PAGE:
Authors: Rutherford Platt*, Gettysburg College, Monica Ogra*, Gettysburg College
Topics: Development, Applied Geography, Remote Sensing
Keywords: India, Himalayas, climate change, local perceptions, adaptation, remote sensing
Session Type: Paper
Presentation File: No File Uploaded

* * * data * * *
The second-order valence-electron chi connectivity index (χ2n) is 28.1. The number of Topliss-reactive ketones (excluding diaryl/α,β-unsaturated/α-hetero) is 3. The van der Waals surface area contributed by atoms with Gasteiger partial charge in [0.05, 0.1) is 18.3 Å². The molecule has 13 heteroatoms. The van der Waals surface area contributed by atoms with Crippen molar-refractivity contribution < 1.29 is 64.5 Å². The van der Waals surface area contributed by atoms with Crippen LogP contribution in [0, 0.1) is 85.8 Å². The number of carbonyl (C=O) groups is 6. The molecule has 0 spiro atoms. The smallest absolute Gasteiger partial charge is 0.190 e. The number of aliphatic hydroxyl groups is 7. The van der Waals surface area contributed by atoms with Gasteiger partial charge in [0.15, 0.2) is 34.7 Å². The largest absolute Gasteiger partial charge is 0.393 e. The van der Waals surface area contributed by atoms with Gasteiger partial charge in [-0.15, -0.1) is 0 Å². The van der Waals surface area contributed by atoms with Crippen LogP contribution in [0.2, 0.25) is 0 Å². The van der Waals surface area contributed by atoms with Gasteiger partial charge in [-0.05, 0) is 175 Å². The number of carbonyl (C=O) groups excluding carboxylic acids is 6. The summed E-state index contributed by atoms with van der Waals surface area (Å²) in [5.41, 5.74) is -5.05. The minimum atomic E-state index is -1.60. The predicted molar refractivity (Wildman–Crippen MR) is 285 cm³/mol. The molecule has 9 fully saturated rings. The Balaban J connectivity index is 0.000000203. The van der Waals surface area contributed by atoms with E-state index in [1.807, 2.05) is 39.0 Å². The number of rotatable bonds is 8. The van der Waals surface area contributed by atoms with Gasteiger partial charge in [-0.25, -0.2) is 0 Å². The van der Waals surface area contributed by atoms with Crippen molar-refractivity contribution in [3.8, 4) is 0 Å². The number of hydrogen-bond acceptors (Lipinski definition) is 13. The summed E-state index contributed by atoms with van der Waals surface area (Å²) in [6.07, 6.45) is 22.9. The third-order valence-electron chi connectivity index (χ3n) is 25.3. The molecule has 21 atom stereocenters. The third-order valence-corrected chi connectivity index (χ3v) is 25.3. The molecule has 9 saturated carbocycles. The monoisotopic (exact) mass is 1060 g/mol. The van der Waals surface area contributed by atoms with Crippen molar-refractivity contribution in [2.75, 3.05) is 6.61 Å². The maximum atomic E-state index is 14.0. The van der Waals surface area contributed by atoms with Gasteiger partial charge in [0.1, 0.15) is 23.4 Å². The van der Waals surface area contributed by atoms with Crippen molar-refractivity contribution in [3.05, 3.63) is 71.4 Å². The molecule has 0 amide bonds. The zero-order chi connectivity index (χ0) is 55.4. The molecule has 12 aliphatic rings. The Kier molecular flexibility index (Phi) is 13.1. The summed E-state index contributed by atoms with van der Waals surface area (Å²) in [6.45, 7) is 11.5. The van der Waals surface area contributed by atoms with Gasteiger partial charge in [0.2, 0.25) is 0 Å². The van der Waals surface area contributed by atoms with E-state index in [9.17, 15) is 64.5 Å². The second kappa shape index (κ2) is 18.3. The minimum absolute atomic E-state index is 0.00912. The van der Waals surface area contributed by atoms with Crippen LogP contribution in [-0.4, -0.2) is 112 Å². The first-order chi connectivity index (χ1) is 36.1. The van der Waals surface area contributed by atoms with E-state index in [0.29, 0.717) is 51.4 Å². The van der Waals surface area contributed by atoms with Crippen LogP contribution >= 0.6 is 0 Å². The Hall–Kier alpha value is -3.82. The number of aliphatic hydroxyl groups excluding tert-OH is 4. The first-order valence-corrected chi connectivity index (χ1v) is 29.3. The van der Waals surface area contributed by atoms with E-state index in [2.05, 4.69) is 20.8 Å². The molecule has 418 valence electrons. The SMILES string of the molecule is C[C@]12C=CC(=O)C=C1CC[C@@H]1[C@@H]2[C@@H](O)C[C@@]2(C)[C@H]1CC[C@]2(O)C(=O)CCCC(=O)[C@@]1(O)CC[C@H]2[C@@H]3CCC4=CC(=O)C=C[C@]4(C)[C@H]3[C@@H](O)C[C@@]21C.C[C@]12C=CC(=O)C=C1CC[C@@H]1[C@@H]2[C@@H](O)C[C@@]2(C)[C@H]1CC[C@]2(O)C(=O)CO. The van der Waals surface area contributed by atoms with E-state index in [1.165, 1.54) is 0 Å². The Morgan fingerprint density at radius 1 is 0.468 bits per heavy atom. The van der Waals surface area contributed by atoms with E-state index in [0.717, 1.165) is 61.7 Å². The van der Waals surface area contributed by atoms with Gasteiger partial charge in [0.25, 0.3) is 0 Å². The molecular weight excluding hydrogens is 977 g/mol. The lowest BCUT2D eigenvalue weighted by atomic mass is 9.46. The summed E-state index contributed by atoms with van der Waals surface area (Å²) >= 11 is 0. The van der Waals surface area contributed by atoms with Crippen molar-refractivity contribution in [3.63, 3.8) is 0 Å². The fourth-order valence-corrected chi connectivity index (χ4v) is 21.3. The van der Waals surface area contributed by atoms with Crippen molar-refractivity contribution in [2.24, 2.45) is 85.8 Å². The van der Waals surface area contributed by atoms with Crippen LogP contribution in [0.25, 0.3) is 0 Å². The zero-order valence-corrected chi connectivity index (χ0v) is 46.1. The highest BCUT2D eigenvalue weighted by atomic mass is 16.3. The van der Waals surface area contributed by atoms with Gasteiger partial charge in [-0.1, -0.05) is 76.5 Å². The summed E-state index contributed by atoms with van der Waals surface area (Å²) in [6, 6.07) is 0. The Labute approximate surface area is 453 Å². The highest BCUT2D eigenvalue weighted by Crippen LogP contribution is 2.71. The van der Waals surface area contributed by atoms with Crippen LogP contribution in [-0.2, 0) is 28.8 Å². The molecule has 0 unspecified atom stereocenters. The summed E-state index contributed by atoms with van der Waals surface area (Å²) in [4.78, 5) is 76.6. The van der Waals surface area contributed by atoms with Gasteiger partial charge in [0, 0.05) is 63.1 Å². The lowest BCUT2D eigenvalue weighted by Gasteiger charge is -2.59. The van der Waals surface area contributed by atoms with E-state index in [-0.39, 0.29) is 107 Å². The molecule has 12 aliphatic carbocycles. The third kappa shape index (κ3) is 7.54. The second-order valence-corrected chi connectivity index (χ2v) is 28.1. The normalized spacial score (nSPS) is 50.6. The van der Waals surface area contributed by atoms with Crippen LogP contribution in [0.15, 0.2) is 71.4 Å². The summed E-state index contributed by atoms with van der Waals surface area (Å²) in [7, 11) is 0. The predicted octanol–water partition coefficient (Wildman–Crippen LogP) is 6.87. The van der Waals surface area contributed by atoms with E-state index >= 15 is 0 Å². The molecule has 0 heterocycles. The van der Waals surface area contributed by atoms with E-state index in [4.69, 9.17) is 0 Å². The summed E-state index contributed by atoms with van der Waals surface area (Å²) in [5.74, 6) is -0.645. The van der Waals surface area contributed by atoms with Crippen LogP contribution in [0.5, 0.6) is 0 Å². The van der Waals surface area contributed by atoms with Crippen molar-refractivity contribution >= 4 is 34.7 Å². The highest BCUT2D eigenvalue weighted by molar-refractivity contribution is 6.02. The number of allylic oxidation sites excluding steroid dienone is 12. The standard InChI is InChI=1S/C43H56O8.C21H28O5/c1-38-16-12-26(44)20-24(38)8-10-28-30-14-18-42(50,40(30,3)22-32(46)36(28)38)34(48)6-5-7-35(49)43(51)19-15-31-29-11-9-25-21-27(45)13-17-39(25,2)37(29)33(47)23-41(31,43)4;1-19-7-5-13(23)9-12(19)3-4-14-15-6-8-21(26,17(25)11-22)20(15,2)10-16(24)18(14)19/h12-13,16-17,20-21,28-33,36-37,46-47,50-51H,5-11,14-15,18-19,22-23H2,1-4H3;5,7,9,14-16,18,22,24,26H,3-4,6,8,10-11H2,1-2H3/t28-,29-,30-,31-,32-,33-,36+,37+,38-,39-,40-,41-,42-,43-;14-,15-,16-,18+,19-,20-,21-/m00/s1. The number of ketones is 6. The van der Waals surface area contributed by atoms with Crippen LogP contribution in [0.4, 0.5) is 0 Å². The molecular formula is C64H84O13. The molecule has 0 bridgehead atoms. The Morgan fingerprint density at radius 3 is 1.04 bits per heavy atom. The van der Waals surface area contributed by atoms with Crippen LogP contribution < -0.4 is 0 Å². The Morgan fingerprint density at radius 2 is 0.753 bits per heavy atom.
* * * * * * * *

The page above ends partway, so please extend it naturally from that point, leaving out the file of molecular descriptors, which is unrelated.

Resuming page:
Himalayan communities that primarily depend on rain-fed agriculture are disproportionately vulnerable to the effects of climate change. To initiate appropriate adaptation strategies, communities must have sufficient resources and accurately perceive the changes that are occurring. In this study, we compare perceptions of climate change for the last 20 years (from a survey of 251 households across 16 villages) to climate data obtained from NASA's Global Land Data Assimilation System (GLDAS 2.1) and MODIS Terra Snow Cover data product datasets. We found that a large majority of respondents perceive that rainfall is increasing and that snowfall is decreasing, while a smaller majority perceives an increase in summer temperatures and no change in winter temperatures. Agreeing with the perceptions of the majority, the climate data show an increase in summer temperature and winter rainfall. However, the climate data also show an increase in winter temperature, and no change in snowfall, findings which are contrary to the perception of the majority. We did not find a correlation between perceptions of climate change and adaptation to climate change, either current or planned. Although residents had ideas for adaptation strategies, many feel unable to implement them without external support structures. A common adaptation strategy for some involved changing traditional cropping patterns, while risk aversion may inhibit the adoption of new agricultural strategies for others. We propose that communities be involved in identifying the most useful climate data products, and that trained individuals in the government or NGO sector freely disseminate data and provide technical assistance.